Kale (Brassica oleracea): “Faddy for a Reason”
While it’s easy to roll your eyes at the fad of kale–the foodie darling, nutritionist’s dream, hipster-approved fad–I have a feeling that kale will become the little black dress of food. It’s a kitchen classic. Like black in fashion, kale has been around for a long time. Two thousand years ago, Greeks and Romans were probably not baking kale chips and wearing kale panties, but they planted gardens full of the dark, leafy green.
Of course they did. Kale has a long harvesting period, lasts well off the vine, can be grown and even thrives in cool climates, withstands frost, and packs a nutritional punch unrivaled, calorie for calorie, in the vegetable world.
Kale boasts a laundry list of health benefits, from fiber to iron to tiny phytonutrients of goodness, but all you need for proof is to notice the glow of smugness that envelops you after consumption.
For something so virtuous, it tastes wonderful: complex, sweet, nutty, and earthy all at once. Try it blanched, steamed, sautéed, melted in soups, chopped raw (and massaged) into salads, or layered into lasagna.
Above: Ornamental kale in a window box. Photograph by Erin Boyle.
- Mix a few different varieties of kale for texture and color in the garden and in your meals
- Excellent companion crop adaptable to many climates; curly and flat-leaved varieties are available in a range of subtle blues, grays, greens, and purples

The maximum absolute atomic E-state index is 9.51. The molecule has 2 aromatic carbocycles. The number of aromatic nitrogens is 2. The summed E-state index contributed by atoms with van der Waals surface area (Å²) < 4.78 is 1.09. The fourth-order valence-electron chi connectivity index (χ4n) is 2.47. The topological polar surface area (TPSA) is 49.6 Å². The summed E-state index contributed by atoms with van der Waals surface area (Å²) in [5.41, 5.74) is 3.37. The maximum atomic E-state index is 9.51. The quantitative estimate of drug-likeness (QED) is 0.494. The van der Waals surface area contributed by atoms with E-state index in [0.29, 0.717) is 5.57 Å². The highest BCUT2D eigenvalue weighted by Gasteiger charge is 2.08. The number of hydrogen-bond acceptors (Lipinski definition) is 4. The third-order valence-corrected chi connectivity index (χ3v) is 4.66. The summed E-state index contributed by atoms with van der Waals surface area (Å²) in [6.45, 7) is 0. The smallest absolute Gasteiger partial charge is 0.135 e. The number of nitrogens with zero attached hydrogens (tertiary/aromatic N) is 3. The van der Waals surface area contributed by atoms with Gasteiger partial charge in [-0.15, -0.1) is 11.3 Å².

- Like most brassicas, kale enhances the growth of most alliums including garlic, onions, and shallots
Keep It Alive
- Plant kale in full sun and keep soil moist, but not soggy
- Kales thrives in containers or in the ground
- Plant throughout the growing season to keep the harvest coming (in warm climates, plant in early spring and harvest; plant a second crop in late summer)
Above: Kale and calendula are happy companions in British gardener Sarah Raven’s garden. For more, see Ask the Expert: Sarah Raven’s 10 Tips for Growing a Kitchen Garden. Photograph by Jonathan Buckley.
Different cultivars are distinguished by the size and length of stems and leaves, as well as relative frost resistance. Curly, plain-leaved, rape, and lacinato are the standard varieties. Red Russian is a great pick for winter kale; it has reddish purple veins in a green leaf and turns purple in the cold.
If you’re planting in your home garden, aim for three to four plants per person in your household. To prolong your harvest, snip the outer leaves when they are from 4 to 6 inches long, and you’ll have plenty of tender, new growth in the center. Amend your soil well before planting, and as each plant grows, trim droopy or yellowing leaves.
Above: Photograph by Betsy Pinover Schiff, courtesy of Monacelli Press.